K.U., J.B. and R.R. were at the employer's job site when T.D. arrived on May 5, 1993. It is not disputed that R.R. was an employee of the employer. The employer does contend however that J.B. was not an employee of the employer on May 5, 1993. "Employee" is defined in pertinent part at ORS 654-005(4) as any individual who engages to furnish services for remuneration, financial or otherwise, subject to the direction and control of an employer. After a complete review of the record, I conclude that J.B. was an employee of the employer on May 5, 1993. J.B., who had worked for the employer before and who was on friendly terms with K.U.'s sister, was dropped off at the job site that morning seeking to earn some money while on leave from military service. J.B. would not have worked without compensation, expected to be paid for working and was paid for working for the employer under the direction of K.U. on May 5, 1993. This was not full time employment but temporary employment on a day to day basis. These conclusions are supported by the testimony of J.B., T.D., the SCO and the record as a whole. The employer's apparent contention that claimant was not working and was just visiting the job site on May 5, 1993 is rejected. Furthermore, I agree with plaintiff that the temporary nature of J.B.'s employment explains his absence from the employer's May, 1993 employment records. Plaintiff contends that as an employee, J.B. was flagging on Stark Street just east of the job site exposed to public vehicular traffic without a warning vest or other suitable garment marked with or made of reflectorized or high visibility material. When T.D. arrived at the employer's job site, K.U. was sitting on a backhoe that was positioned across the crosswalk and bike path and extending somewhat into the adjacent west bound lane of Stark Street in a southeast/northwest direction in line with the open trench that had been excavated for laying the sewer pipe and that ended at pavement level just short of the northern line of the crosswalk. Southeast 247th was blocked off by the nature of the work in progress but also by safety cones and barricades with flashers. R.R. was in the trench but on his way out. J.B. was standing in the bike lane to the east of the backhoe approximately 3-4 feet off the curb waving his arms for traffic moving in a westerly direction on Stark Street to move over. J.B. was wearing a white T-shirt and jeans with no hat and without anything in his hands. There was a "workers" sign about the size of a stop sign on a barricade in the bike lane some distance to the east of J.B. Traffic on Stark Street heading in a westerly direction was traveling at the normal speed limit of 45 miles per hour and was not slowing down for J.B. although, because of the left turn signal malfunction, traffic heading in a westerly direction on Stark Street was caused to stop every two to three minutes even when there was no traffic in the turn lane. These facts are supported by the testimony of T.D., J.B.'s admissions to the SCO (see Exhibits 4-1 and 3-1), J.B.'s testimony, in part, at hearing and the actual physical nature and dimensions of the employer's excavation project (persuasively detailed by the plaintiff's calculations in its written closing arguments). In short, T.D. saw J.B. in the bike lane trying to get traffic to move over and J.B. admitted at hearing that he was out in the street trying to get traffic to avoid the backhoe which was extending "somewhat" into the northern lane of west bound traffic on Stark Street. The nature of the employer's excavation project at this point required a flagger and J.B. was performing that function but without a warning vest or other suitable garment marked with or made of reflectorized or high visibility material. The employer's arguments to the contrary are rejected and J.B.'s testimony at hearing that he was wearing a reflector vest and hard hat and carrying a sign is similarly rejected. I therefore conclude that J.B. was exposed to public vehicular traffic on Stark Street and was not wearing a vest or other suitable garment marked with or made of reflectorized or high visibility material. Based on all of the above, I conclude the plaintiff has proven a violation of OAR 437-03-001 (29 CFR 1926.651(d). Item1-2 Plaintiff contends that the employer violated OAR 437-03-001 (29 CFR 1926.651(i)(3)) which provides as follows:
"Sidewalks, pavements, and appurtenant structures shall not be undermined unless a support system or another method of protection is provided to protect employees from the possible collapse of said structures."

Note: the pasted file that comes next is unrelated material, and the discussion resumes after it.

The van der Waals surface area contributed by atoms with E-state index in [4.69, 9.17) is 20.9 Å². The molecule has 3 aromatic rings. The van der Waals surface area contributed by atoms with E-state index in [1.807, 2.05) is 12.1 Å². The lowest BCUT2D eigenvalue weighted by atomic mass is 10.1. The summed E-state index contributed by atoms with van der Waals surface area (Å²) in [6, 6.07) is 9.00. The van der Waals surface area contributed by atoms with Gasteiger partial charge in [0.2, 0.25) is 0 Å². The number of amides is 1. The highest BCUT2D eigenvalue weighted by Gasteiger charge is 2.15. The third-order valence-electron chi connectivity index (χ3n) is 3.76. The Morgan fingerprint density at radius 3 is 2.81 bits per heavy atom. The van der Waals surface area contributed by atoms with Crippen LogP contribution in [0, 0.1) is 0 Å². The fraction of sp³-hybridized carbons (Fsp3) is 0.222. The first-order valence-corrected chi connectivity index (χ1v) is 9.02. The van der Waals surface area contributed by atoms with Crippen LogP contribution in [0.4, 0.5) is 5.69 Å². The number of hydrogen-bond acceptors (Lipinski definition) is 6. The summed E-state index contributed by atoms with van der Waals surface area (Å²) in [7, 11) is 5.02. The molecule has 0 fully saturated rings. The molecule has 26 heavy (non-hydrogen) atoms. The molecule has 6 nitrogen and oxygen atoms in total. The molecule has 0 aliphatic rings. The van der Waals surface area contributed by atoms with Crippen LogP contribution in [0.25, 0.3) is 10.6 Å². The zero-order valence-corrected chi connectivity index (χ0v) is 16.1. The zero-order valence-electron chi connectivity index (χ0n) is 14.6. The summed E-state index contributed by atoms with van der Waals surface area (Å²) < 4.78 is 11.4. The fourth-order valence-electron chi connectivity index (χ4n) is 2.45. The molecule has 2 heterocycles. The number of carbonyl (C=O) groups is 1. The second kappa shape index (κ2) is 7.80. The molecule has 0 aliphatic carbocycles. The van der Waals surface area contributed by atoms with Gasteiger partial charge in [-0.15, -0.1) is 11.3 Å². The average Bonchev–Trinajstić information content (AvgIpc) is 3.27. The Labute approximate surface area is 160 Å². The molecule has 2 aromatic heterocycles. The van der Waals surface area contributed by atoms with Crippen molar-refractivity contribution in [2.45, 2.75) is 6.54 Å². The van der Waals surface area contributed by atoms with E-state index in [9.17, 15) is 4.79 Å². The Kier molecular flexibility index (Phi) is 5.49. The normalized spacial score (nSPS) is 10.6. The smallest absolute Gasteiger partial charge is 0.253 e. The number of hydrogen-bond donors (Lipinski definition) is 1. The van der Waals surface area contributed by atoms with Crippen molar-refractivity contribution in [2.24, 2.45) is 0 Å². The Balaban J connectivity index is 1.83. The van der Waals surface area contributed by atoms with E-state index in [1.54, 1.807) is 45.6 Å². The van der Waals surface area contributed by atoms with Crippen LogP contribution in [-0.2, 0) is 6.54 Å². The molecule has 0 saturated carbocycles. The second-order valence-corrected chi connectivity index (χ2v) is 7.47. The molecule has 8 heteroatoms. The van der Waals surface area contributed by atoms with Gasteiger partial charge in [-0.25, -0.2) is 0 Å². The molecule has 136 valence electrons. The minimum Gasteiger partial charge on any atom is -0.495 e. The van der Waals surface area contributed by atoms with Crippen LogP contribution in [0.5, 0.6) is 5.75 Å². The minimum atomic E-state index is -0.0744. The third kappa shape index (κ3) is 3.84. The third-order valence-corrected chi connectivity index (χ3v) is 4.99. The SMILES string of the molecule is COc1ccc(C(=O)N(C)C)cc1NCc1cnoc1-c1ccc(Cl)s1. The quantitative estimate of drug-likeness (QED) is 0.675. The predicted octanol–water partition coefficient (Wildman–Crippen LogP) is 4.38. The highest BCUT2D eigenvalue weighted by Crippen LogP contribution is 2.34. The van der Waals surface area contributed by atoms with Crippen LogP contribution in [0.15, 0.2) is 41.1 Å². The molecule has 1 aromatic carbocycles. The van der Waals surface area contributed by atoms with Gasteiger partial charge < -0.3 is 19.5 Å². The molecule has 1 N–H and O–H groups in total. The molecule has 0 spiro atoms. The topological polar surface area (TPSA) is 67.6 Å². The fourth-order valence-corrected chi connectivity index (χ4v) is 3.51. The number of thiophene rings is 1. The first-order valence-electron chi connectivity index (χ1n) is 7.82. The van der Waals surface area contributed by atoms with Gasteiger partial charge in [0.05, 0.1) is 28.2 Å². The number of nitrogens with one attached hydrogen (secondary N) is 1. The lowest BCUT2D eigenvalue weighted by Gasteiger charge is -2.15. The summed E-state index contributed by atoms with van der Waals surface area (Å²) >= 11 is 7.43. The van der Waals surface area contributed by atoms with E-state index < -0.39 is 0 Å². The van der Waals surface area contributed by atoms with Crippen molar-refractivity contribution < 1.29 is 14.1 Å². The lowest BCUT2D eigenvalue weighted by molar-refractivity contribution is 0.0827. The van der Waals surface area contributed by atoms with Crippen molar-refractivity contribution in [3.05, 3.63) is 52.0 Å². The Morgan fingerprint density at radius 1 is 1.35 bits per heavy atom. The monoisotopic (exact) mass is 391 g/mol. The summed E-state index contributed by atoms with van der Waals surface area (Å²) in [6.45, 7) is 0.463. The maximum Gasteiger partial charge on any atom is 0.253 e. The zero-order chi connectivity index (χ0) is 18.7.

When T.D. first saw (from approximately 20 feet away) R.R. in the trench, R.R. was approximately waist deep and walking rapidly (faster than a walk but not quite a run) in a northwesterly direction on his way out of the trench. His course out of the trench did not appear to be obstructed. R.R. is somewhere between 5'2"-5'5" tall. There is a rainwater runoff 12 inch sump pipe that crosses through the open trench approximately 5-6 feet before the open trench ends at pavement level. The open trench to the northwest of the sump pipe varies in depth but no deeper than 4 1/2 - 5 feet (this portion of the trench is not the subject of this item violation). The open trench to the southeast of the sump pipe is approximately 9-10 feet deep and approximately 5-6 feet long before extending another 4 feet or so under the pavement (coyote hole) at about the same depth. The width of the trench is constant at about 27-28 inches from the sump pipe to the end of the coyote hole (approximately 2 feet from the manhole). The pavement above the coyote hole had been cut in such a way as to facilitate its removal to continue an open trench to the manhole (see top of Exhibit 8-4 and bottom of Exhibit 8-5). There was no support system, shoring, coffin or other method to prevent collapse of the trench or coyote hole. When T.D. arrived K.U. was not operating the backhoe but the backhoe motor was running and the backhoe end of the backhoe (there is a loader on the other end) was toward the trench. Fresh dirt was off to the side of the trench. Neither T.D. nor SCO saw any digging. There was a squared (not pointed) shovel in the trench near the sump pipe but its exact location (deep side versus shallow side) cannot be determined based upon a preponderance of the evidence. There is no dispute that the pavement from the southeast end of the open trench to the manhole had been undermined by the cut pavement and the four foot coyote hole. There is also no dispute that there was no support system in place to protect the deep end of the open trench and coyote hole from possible collapse. The plaintiff concedes however that in order to establish a violation of the rule cited, plaintiff must prove that employees were exposed to unsafe conditions resulting from the employer's failure to comply with the cited standard. Employee exposure can be proven by actual or potential exposure to a risk of injury. Plaintiff contends that R.R. and K.U. were actually exposed to a risk of injury due to collapse. Regarding R.R., plaintiff relies on the fact that R.R. and the shovel were in the open trench, the SCO's opinion that the coyote hole was dug at least in part by the shovel and the reasonable inferences that can be drawn therefrom; in short, that R.R. was in the deep end of the trench and in the coyote hole using the shovel to dig out part of the coyote hole and thus at risk of injury from collapse. The employer disputes the plaintiff's position on all points. After a careful review of the evidence I conclude that I must agree with the employer. The plaintiff has concluded that R.R. was in the deep end of the trench and in the coyote hole but the testimony of T.D. by itself does not support that conclusion. T.D. saw R.R. hurrying out of the trench but he also testified that R.R. was not below waist level and his course out of the trench was unobstructed. R.R. obviously could not have been in the deep end of the trench and be observed at waist level and further would not have had an unobstructed course out of the trench if he had to go from the deep end to the shallow end over the sump pipe. Additionally the employer contends that the deep end of the trench and coyote hole were dug with the backhoe and not by shovel. I find the employer's testimony on this point more persuasive than the SCO. The employer demonstrated using a scale model how the deep end of the trench and coyote hole was dug with the backhoe. The employer's testimony on this point is supported by the employer's years of experience performing similar excavation projects, the scale model demonstration and the literature describing the backhoe's features at Exhibit 27 (note digging depth at page 3). Additionally although the shovel was in the trench, I am not convinced that it was used by anyone to dig the deep end of the trench or the coyote hole because its exact location was not proven and it is the type of shovel with a squared end that is more appropriate for clearing than digging where you would expect a pointed shovel. The employer concedes that R.R. was in the shallow end of the trench and contends that his purpose was to be on the watch out for a lateral from the manhole as K.U. was digging with the backhoe. On a more probable than not basis I accept this explanation for the reasons just stated. Regarding K.U. the plaintiff contends that K.U. admitted that he was in the coyote hole but claimed that it didn't matter because he was the sole owner of the employer and therefore exempt from this standard. The employer agrees that he had a discussion with the SCO regarding whether or not he could go into the coyote hole without violating the standard. Apparently this was somewhat of a heated discussion (see Exhibit 5-3). The employer however contends that K.U. never actually went into the coyote hole and never said that he did. I can find nothing in the exhibit record to corroborate plaintiff's contention that K.U. actually said that he had been in deep part of the open trench or the coyote hole. There is no dispute that the sewer line was not yet ready to be hooked up to the lateral. On a more probable than not basis I conclude that there was a heated discussion between K.U. and the SCO about whether K.U. had a right to go into the deep end of the trench and coyote hole but I also conclude that K.U. never actually said that he went into to the deep end of the trench and coyote hole and conclude in fact that he did not do so. Therefore, I need not reach the issue of whether or not K.U. was an employee of the employer for purposes of this item violation. Plaintiff contends that even in the absence of evidence that R.R. (or K.U.) was actually in the deep end of the trench and coyote hole plaintiff has still met its burden of proving employees were potentially exposed to a risk of injury. Plaintiff cites Accident Prev. Div. v. Stadeli Pump, 18 Or App 357 (1994). The Stadeli Pump case is similar to this case and involved installing sewer lines and manholes. But in that case there was some testimony that established the fact that workers had been in an unshored trench before the inspection with the court noting that other evidence may permit an inference that an unshored trench is a place where employees are currently working, although not present at the moment of inspection. See case cited and discussed at page 8-9 of claimant's response to defendant's closing argument. But I cannot infer based on the record in this case that employees of the employer had been or were currently working in the deep end of the trench and coyote hole. The employer was excavating the deep end of the trench and coyote hole with the backhoe. There had not been employee exposure prior to T.D.'s arrival and "stop work" order. A support system, shoring, coffin or other method of protection is not required while the backhoe work is still in progress. You can't do both at the same time. Based on all the above I conclude that the plaintiff has not proven a violation of OAR 437-03-001(29 CFR 1926.651(i)(3)). Item 2-3 Prior to beginning excavation for the remodeled sewer line, the employer notified a private utility notification/locator system/service to locate and mark any utilities that might be in the path of the proposed excavation. The county was not a participating member of that system. The employer did not notify the county of the proposed excavation although the employer knew it was in the county. Prior to excavation the utility locator service located and marked utilities for participating members of their system. They did not mark and locate the county's turn signal wires. Prior to excavation the employer subcontracted the pavement cutting above the proposed trench. The subcontractor cut the pavement above the turn signal wires on May 4, 1993. The employer excavated that portion of the trench also on May 4, 1993. The turn signal wires were cut on May 4, 1993 either during pavement cutting by the subcontractor or excavation by the employer. There is no real dispute that the county was not notified prior to the aforementioned pavement cutting and excavation. This is in direct violation of ORS 757.551(1), applicable to the employer pursuant to OAR 437-03-096. The citation also charges the employer with a violation of ORS 757.566(4), also applicable to the employer pursuant to OAR 437-03-096. Plaintiff's sole contention under this statute is that the employer "did not notify all appropriate local public agencies to insure public safety". That statutory language from ORS 757.566(4) is only applicable if the cutting of the turn signal wires caused an emergency. "Emergency" is defined at ORS 757.541(3) to mean any condition constituting an immediate danger to life or property, or a customer service outage. There is no evidence that any of these conditions resulted from the turn signal wire cutting. Therefore because there was no "emergency" there can be no violation of ORS 757.566(4) as quoted in the citation. There is no evidence that because the traffic east and westbound on Stark Street had to stop every 2-3 minutes because the left turn signal was malfunctioning even though no vehicles were making turns created any condition constituting an immediate danger to life or property, or a customer service outage. Additionally there is no evidence that a left turn signal malfunction equates to a customer service outage. Employer contends that the pavement cutting subcontractor and not the employer is responsible for the violation of ORS 757.551(1). I disagree. That statute specifically applies to excavators. Pursuant to the definitions at ORS 757.541(4) and (5) an "excavator" is any person who engages in excavation and excavation means any operation in which earth, rock or other material on or below the ground is moved or otherwise displaced by any means. A pavement cutting subcontractor does not move or otherwise displace by any means earth, rock or other material on or below the ground. It simply cuts a straight line down through the pavement. Accordingly I need not reach the case law discussion of whether claimant has met the requirements for transferring responsibility for violation of this statute to the pavement cutting contractor. In short, it doesn't make any difference whether the turn signal wires were cut by the pavement cutting subcontractor or the employer because if the employer had notified the county prior to excavation, the wires wouldn't have been cut. Based on all the above, I conclude the plaintiff has proven a violation of ORS 757.551(1) but not a violation of ORS 757.566 as stated in the citation. Item 2-4 Pursuant to the PHCO the employer concedes the violation as cited. Item 2-5 The employer waived argument regarding the violation as cited. Based upon the record as a whole and the plaintiff's closing argument, I conclude that the plaintiff has proven the violation as cited. Item 2-6 During the employer's excavation work for the restaurant remodeled sewer line on May 5, 1993 the employer parked its company truck and topless trailer at the southeast corner of the restaurant parking lot (see Exhibits 8-1 and 15-3). There were three extension cords laying in the employer's trailer. They were easily accessible to anyone who wanted or needed them. Two of the extension cords had the ground prongs snipped off, while the third had its ground prong in tact. Extension cords without ground prongs did not have their ends cut off, did not have "do not use" signs and were on, and not off, the restaurant remodel/sewer line excavation job site. K.U. had previously told his employees not to use the extension cords without the ground prongs except for jobs that involved older homes with only two pronged electrical outlets. There was no electrical work required of the employer as part of the employer's restaurant remodel sewer line excavation project. Plaintiff contends that the employer violated OAR 437-03-001/29 CFR 1926.404(f)(6) which requires that equipment such as extension cords have a grounding path that shall be permanent and continuous. There is really no dispute that the two extension cords without ground prongs violate this standard. The employer argues however that this item violation should not be upheld because the employer's sewer line excavation project did not involve any electrical work, the employer told his employees not to use the extension cords without ground prongs, the extension cords without ground prongs were not in use and even if electrical work had been required an extension cord with a ground prong that did not violate this standard was available for use if there had been any need for electrical work. Plaintiff contends on the other hand that the standard has been violated because the extension cords without ground prongs were available for use because they were on the job site where anyone could use them. Plaintiff basically concedes that if the extension cords in question were not available for use then there would be no violation of this standard. To not be available for use plaintiff states that the employer must cut off the ends of the extension cord or attach "do not use" signs or take the extension cords off the job site and that the employer's telling its employees not to use said extension cords is not enough. Plaintiff's position is part of a directive from Federal OSHA to OROSHA. This directive is not part of the exhibits in this case and was not known to the employer prior to citation. Under the facts of this case I conclude that the employer has not violated this standard. The extension cords without ground prongs do violate the standard but the employer's excavation project required no electrical work, said extension cords were not in use and the employer had instructed its employees not to use said extension cords. Furthermore, the employer had no knowledge of OROSHA's unpublished disposition policy from Federal OSHA. Under these circumstances I reject the plaintiff's contention that said extension cords were available for use. Based on all of the above, I conclude the plaintiff has not proven a violation of OAR 437-03-001(29 CFR 1926.404(f)(6)). Item 2-7 The employer had plastic gas cans in the back of his pickup truck, located as described in Item 2-6. There were two gallon cans with one quart gas in each and a five gallon can that was empty. There were also tools and other equipment in the back of the pickup truck. There is no real dispute that these gas cans violate OAR 437-03-001(29 CFR 1926.152(a)(1)) which requires approved metal safety cans for the handling and use of flammable liquids such as gas in quantities greater than one gallon. The employer however contends that this rule is unconstitutional because it focuses on what a gas can is made of and not whether that can is safe. I cannot accept employer's constitutional argument. Pursuant to ORS 654.285 said standard is conclusively presumed to be reasonable and lawful and to fix a reasonable and proper standard and requirement of safety and health. Moreover the employer provides no significant and coherent argument supporting its constitutional challenge. For all of these reasons I decline to address the constitutional challenges raised by the employer. Donna M. Schumann, 45 Van Natta 259 (1993) and cases cited therein. To the extent that the employer is also arguing that the gas cans were not available for use (see PHCO) that argument is rejected. The gas cans are in a totally different position from the extension cords without safety prongs discussed above. The employer obviously needs gas to run his backhoe and operating the backhoe was obviously an essential part of this sewer line excavation project. Based on all the above I conclude the plaintiff has proven a violation of OAR 437-03-001(29 CFR 1926.152(a)(1)). In summary, Items 1-1, 2-3 (violation of ORS 757.551(1) only), 2-4, 2-5 and 2-7 will be affirmed. Items 1-2, 2-3 (ORS 757.566 only), 2-6 and 2-8 will be dismissed. I now move to the proper classification and penalty for each of the affirmed violations. Violation/Penalty Pursuant to the PHCO the only violation classification that is disputed is the classification for the violation at item 2-3, the employer's failure to notify Multnomah County prior to excavation resulting in the cut turn signal wires and turn signal malfunction at the intersection of Southeast Stark and Southeast 247th. Under current classification terminology plaintiff has classified this violation as other than serious whereas the employer contends it is minimal. OAR 437-01-015(53)(a)(B) or (C). An other than serious violation is a violation which is other than a serious violation or a minimal violation. A minimal violation is a violation which does not have a direct or immediate relationship to the safety or health of employees. The SCO concedes that there was no real hazard from the actual cutting of the turn signal wires since the voltage involved was very low. The SCO opines however that there was a probability of increased exposure to the employer to vehicular traffic hazards as a result of the turn signal malfunction. I disagree. The intersection at Southeast Stark and 247 on the north side where the employer was working was completely blocked off with absolutely no traffic access. Additionally Southeast 247 on the north side is a dead end serving as part of the parking lot for the restaurant that was being remodeled that was closed for business. Furthermore, the turn signal malfunction actually served to slow down and cause traffic to stop on Southeast Stark going east and west thus reducing, in my opinion, any traffic hazards. In short, I agree with the employer that this violation should be classified as minimal. The employer contests the penalty for all of the affirmed violations except for Item 2-5 where the penalty was zero. Because the violation at Item 2-3 has now been classified as minimal the penalty for that violation will also be reduced to zero. Penalties are determined using a probability/severity table. The probability rating deals with whether an accident could result in an injury or illness from the violation at issue: low equals unlikely; medium equals likely; high equals very likely. The severity rating deals with the degree of injury or illness which is reasonably predictable: other than serious; serious physical harm; death. OAR 437-01-135 through 145. Regarding Item 1-1 the SCO calculated the penalty based on a probability of medium and a severity of death. In other words that it was likely that J.B. could be killed because he was flagging on Stark Street exposed to public vehicular traffic without appropriate warning gear. The employer basically contends that no one was exposed to vehicular traffic. That position has been rejected. The penalty is more than appropriate under the circumstances of this case. Regarding Item 2-4 the employer conceded this violation which involved having a trench shield on the job site that was defective and not designed according to the applicable standards. The SCO based a penalty on a probability rating of medium and a severity rating of other than serious. The severity rating is the lowest that can be given for this violation and therefore cannot be adjusted any lower. The employer appears to be contending that the probability rating should be low since the trench shield was not in use and could not in fact be used while K.U. was still backhoeing at the deep end of the trench/coyote hole and therefore was unlikely that an accident could result in an injury or illness. I am not persuaded by the employer's position. It is clear the trench shield was defective and not up to standard. It was also the only trench shield on the job site and there was no evidence as of May 5, 1993 that there was any other trench shield available for use by the employer. If the employer needed a trench shield for work or protection it would be likely that an injury or illness could result. Therefore the probability rating of medium was appropriate. The plaintiff's penalty for this violation therefore also is appropriate. Regarding Item 2-7 the violation dealing with the employer's use of plastic versus metal gas cans the SCO's penalty is based on a probability rating of medium and a severity rating of other than serious. Again, the other than serious severity rating is the lowest severity rating and therefore cannot be adjusted any lower. The SCO's probability rating of medium was based on his opinion that it would be likely that an injury would result from tools and other equipment in the back of the employer's pickup truck resulting in a puncture to the plastic gasoline cans. There was no specific evidence however regarding how puncture resistant or puncture susceptible the plastic gas cans were. This is a question that requires some special expertise, in my opinion. I cannot find that it would be likely versus unlikely that the plastic gas cans were likely to puncture. There is nothing in the background and expertise of the SCO to put his opinion in any better position. Accordingly I conclude that there is a failure of proof on the probability rating and that that rating should be reduced to low. When a low probability rating is combined with an other than serious severity rating the resulting penalty is zero. ORDER Citation and Notice of Penalty U 6958-005-93 is hereby amended as follows: Item 1-1 standard violation is affirmed with a classification of serious and a penalty of $2,250.00. Item 1-2 standard violation is dismissed. Item 2-3 standard violation regarding ORS 757.566 is dismissed and standard violation regarding ORS 757.551(1) is affirmed with a classification of minimal and a penalty of zero. Item 2-4 standard violation is affirmed with a classification of general/other than serious with a penalty of $135.00. Item 2-5 standard violation is affirmed with a classification of general/other than serious with a penalty of zero. Item 2-6 standard violation is dismissed. Item 2-7 standard violation is affirmed with a classification of general/other than serious with a penalty of zero. Item 2-8 is dismissed. The total penalty for this citation equals $2,385.00. NOTICE TO ALL PARTIES: You are entitled to judicial review of this Order. Proceedings for review are to be instituted by filing a petition in the Court of Appeals, Supreme Court Building, Salem, Oregon 97310, within 60 days following the date this Order is entered and served as shown hereon. The procedure for such judicial review is prescribed by ORS 183.480 and ORS 183.482. Entered at Portland, Oregon, October 11, 1995 Workers' Compensation Board Albert W. Hoguet Administrative Law Judge